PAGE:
Wetlands are unique features on the landscape, both from a naturalist perspective as well as a regulatory one. Just as lake levels rise and fall throughout the years, wetlands grow and shrink over time. This can be attributed to conditions such as groundwater levels, record-breaking snowfall, droughts, and higher-than-average precipitation. Man-made alterations such as increased impervious areas or alterations to drainage patterns can also have an impact on the size and type of a wetland.
A wetland delineation will determine the lateral extent of the wetlands on a property. Wetland permits and other regulations would apply to this delineated wetland area. A delineation should be performed during the "growing season," which is usually between April and October, by someone knowledgeable in the soils, hydrology and plant indicators that are used to determine where a wetland stops and the upland area begins. Since wetlands can grow and shrink by many feet over just a few years, wetland delineations are only considered valid for a few years (could be 2-3 years in certain parts of Illinois; typically 5 years in Wisconsin).
Prior to gathering field data, a wetland delineator will review current and historic maps, photos, soil types, recent weather data and more. Actual field work will include identification of plants and observations of hydrology and soils up to 24 inches below the surface with flags being placed along the boundary of the wetlands for surveyors to record.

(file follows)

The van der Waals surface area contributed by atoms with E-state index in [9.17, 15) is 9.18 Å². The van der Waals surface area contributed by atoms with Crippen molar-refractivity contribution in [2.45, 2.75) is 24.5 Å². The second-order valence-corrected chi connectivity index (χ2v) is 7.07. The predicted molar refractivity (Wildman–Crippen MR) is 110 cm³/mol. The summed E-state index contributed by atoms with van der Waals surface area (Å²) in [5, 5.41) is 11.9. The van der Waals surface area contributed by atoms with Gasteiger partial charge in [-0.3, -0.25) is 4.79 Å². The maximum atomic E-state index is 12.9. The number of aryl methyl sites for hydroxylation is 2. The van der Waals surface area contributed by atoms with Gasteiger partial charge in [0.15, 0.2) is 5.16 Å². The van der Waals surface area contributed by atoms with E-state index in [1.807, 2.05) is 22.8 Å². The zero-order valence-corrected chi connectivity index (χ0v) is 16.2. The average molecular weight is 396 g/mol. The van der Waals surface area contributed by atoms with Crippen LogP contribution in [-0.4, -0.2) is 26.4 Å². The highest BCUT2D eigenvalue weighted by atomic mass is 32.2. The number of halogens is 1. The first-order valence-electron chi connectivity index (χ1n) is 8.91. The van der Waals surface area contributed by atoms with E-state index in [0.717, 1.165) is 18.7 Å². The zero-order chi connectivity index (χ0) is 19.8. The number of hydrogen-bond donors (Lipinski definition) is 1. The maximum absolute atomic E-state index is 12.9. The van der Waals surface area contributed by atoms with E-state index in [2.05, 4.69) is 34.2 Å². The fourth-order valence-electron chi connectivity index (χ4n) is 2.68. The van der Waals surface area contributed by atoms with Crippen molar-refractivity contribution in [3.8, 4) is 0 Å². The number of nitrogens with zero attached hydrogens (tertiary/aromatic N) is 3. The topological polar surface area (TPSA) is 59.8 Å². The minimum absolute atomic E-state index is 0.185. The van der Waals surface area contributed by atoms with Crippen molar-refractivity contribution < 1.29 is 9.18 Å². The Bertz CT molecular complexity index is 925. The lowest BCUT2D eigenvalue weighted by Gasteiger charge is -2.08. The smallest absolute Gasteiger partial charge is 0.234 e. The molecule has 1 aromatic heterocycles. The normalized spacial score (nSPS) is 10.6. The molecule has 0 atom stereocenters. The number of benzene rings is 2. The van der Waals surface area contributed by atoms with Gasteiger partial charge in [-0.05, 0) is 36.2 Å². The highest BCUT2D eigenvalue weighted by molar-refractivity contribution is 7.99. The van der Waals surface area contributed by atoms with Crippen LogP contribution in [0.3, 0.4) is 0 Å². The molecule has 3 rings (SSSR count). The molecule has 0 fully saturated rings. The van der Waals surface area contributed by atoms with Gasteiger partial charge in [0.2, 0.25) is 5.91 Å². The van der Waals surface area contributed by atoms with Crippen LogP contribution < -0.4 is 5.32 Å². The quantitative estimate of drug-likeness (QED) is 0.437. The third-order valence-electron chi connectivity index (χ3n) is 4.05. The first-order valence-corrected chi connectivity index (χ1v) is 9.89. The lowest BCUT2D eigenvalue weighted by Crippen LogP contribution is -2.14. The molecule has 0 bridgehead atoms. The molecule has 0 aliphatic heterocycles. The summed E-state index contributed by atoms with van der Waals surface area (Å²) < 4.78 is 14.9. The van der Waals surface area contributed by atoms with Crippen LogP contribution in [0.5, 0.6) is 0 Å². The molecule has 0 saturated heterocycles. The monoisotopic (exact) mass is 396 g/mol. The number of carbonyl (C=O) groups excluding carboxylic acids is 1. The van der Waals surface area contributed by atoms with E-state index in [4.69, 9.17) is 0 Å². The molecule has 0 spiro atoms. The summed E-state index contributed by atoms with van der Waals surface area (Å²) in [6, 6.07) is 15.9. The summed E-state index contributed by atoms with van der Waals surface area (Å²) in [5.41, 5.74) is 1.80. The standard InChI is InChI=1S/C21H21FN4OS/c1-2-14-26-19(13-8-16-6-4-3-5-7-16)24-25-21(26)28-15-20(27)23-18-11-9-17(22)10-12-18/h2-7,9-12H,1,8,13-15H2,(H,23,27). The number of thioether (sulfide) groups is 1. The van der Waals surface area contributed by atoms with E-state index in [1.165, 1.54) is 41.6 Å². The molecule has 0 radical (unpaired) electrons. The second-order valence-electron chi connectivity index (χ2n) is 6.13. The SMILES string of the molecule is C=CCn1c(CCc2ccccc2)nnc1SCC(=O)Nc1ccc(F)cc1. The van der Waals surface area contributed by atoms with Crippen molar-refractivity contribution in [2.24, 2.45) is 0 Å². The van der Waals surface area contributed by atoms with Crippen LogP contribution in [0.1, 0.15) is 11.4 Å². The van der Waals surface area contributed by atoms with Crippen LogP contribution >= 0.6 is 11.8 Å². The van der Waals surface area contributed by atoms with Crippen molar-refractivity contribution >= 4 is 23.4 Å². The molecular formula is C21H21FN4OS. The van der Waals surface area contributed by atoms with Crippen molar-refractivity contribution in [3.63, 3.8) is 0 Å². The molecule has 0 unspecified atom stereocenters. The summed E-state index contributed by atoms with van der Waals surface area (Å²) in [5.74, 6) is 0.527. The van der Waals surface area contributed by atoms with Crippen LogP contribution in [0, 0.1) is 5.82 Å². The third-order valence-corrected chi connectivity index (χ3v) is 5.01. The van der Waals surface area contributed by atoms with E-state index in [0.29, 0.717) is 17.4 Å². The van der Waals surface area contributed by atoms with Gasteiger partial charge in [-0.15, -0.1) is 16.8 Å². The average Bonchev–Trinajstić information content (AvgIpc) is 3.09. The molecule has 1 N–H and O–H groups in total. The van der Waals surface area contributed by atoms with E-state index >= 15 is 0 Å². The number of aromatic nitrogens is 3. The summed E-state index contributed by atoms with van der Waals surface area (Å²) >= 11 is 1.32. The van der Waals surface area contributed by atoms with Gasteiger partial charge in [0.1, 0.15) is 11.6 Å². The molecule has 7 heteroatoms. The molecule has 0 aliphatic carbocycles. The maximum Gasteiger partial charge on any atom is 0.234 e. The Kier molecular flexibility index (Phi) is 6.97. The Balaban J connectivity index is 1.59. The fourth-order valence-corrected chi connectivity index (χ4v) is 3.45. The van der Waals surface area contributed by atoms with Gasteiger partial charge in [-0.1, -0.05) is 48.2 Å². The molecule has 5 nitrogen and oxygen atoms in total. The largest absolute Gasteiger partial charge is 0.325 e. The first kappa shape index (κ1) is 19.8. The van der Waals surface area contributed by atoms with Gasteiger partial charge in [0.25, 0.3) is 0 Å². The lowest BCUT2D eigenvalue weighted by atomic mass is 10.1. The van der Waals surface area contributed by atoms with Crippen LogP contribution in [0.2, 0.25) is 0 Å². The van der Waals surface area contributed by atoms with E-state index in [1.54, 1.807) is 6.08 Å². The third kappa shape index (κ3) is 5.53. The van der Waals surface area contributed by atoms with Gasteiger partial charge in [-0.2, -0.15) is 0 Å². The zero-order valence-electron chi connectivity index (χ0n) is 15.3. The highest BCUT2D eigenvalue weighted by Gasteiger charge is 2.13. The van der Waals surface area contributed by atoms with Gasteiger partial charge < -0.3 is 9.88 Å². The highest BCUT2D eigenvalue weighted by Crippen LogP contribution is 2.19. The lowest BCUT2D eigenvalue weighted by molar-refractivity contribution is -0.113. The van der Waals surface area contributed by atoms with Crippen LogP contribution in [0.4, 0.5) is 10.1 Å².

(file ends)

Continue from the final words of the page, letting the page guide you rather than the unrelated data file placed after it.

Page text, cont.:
Once wetlands have been field delineated and the type of wetland has been established, plans can be made to protect, restore or fill the wetlands; buffers can be established around the wetlands, property values can be determined, and more.
Please contact our environmental experts to discuss wetlands in your area.
About the Author
Maureen A. McBroom
Maureen is dedicated to the protection and improvement of Wisconsin’s resources through close collaboration with municipalities and their citizens. Efficient & effective implementation, driven by strong relationships and communication, are drivers behind her project implementation strategies. She has experience in the WDNR’s Runoff Program, specifically issuing WPDES Permit coverage for construction site erosion control & long-term storm water plans, industrial storm water sites and municipal separate storm sewer system (MS4) permittees. Maureen has been with R/M since 2015.